Friday, April 29, 2011

And Out: Mac in LA

This week's picture also is a take off from another shot. Last January V and I went to the Salton Sea to visit the mud. That's not really why we went, but that's what we did. Right now I'm in Los Angeles, and it is NOT muddy at all. It's hot, very hot, with no mud in sight. It's actually beautiful- I say that with a hint of embarrassment in my voice, since I have complained about LA non-stop since pretty much I was born. And Mac and I have been walking non-stop. We're staying in the same hotel as we did with V, where she took these awesome pictures:

The Big Mac Theory

Big Mac

So for this week, I took this one, inspired by her shots. He couldn't even open his eyes.

Week 17: And Out

Thursday, April 28, 2011

Bill McKibben: Eaarth

Bill McKibben is The Man when it comes to the environment. Twenty years ago he wrote (and I read) "The End of Nature" which, in my opinion, was my generations' "Silent Spring." Twenty years ago McKibben demanded change, begged us to change our ways and pay attention to the damage we were doing to the environment. Now, he's written "Eaarth" about the damage that we've done to the environment. McKibben argues that the damage is undoable, and that what we can do now is to adjust our behavior to stop our planet becoming unlivable- we can learn to live on the Earth that we've created before it's too late.

At least, that's the message I got in the first thirty pages. My freshman year in college, I took an introduction to religious studies course (not an introduction to religion class) taught by a wonderful professor who also happened to be a Jungian. I remember very little about the class except the portion where my professor said that the atomic bomb was some sort of connection between everyone of her generation, a mortal fear that affected every action. There are many theories of eschatology, or the religious belief in the end of the world, but for her, she believed that underlying every fear was nuclear warfare. I believe the environment is our atomic bomb. When I read articles by Elizabeth Kolbert in the New Yorker I feel the existential dread my teacher talked about. Sometimes I can't read the articles all the way through. I have visions of our planet, blackened, cockroaches and crows surviving, and maybe laughing.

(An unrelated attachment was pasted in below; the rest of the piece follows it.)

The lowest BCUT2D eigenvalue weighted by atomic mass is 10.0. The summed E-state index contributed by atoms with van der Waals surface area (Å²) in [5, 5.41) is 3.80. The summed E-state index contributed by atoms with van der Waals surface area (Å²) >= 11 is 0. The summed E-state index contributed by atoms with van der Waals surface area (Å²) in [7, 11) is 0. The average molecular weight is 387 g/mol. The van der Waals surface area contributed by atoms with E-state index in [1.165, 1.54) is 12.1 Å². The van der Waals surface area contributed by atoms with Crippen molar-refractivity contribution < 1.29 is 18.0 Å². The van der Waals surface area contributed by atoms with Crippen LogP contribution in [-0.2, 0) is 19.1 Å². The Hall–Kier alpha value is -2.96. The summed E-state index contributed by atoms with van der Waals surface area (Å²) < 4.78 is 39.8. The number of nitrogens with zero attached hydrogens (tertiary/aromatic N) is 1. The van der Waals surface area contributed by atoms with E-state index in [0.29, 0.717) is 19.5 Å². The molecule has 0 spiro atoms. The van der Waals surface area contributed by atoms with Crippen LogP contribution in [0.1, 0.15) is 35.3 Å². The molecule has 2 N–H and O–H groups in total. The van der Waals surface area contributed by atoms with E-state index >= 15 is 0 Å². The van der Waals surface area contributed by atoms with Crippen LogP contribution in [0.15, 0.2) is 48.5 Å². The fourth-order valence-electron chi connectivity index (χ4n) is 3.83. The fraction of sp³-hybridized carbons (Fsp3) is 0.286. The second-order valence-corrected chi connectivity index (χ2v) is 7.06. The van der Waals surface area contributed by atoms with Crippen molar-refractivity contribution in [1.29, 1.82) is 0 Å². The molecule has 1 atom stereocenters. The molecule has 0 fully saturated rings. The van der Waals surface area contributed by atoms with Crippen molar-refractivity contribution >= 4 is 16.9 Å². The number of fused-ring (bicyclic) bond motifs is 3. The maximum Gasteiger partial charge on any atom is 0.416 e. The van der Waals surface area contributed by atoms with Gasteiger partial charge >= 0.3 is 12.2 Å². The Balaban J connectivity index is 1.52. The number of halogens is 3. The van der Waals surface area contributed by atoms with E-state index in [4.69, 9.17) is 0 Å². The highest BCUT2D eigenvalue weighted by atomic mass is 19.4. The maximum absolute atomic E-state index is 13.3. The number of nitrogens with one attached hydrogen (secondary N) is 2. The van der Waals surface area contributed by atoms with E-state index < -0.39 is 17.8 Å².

I couldn't read McKibben's book past the first thirty pages or so. The bottom line is, we can't do what we're doing. Hybrid cars aren't going to do it. Lowering carbon emissions isn't going to do it. Fuel efficiency, better light bulbs, etc isn't going to do it. Which makes me want to give up. That's obviously not going to do it. And all of this stops me from being able to read the book. Especially when McKibben gives dates like 2050, which although it sounds futuristic, is well within my lifetime. It's scary. You can read an excerpt above, or a short piece by McKibben here. You can see horrific pictures of the receding ice on the glaciers. You can listen to a wonderful TED talk by Naomi Klein. And if you come up with anything that helps with the existential grief and angst, let me know.

Sunday, April 24, 2011

Year of the Bug: Racer Mac

Mac is ready for the Bring Your Own Big Wheel Race that starts this afternoon:

Week 16: Racer Mac

You may remember this picture from its predecessor, when T got all dressed up for big wheel two years ago (the wig is an addition- I wore it last year. Or maybe V wore it, I can't remember).

ready to go

And some outtakes:

Mac gets his hair done

T picks Mac up and positions him appropriately

Mac gets his hair re-done

Saturday, April 23, 2011

Rich Benjamin: Searching for Whitopia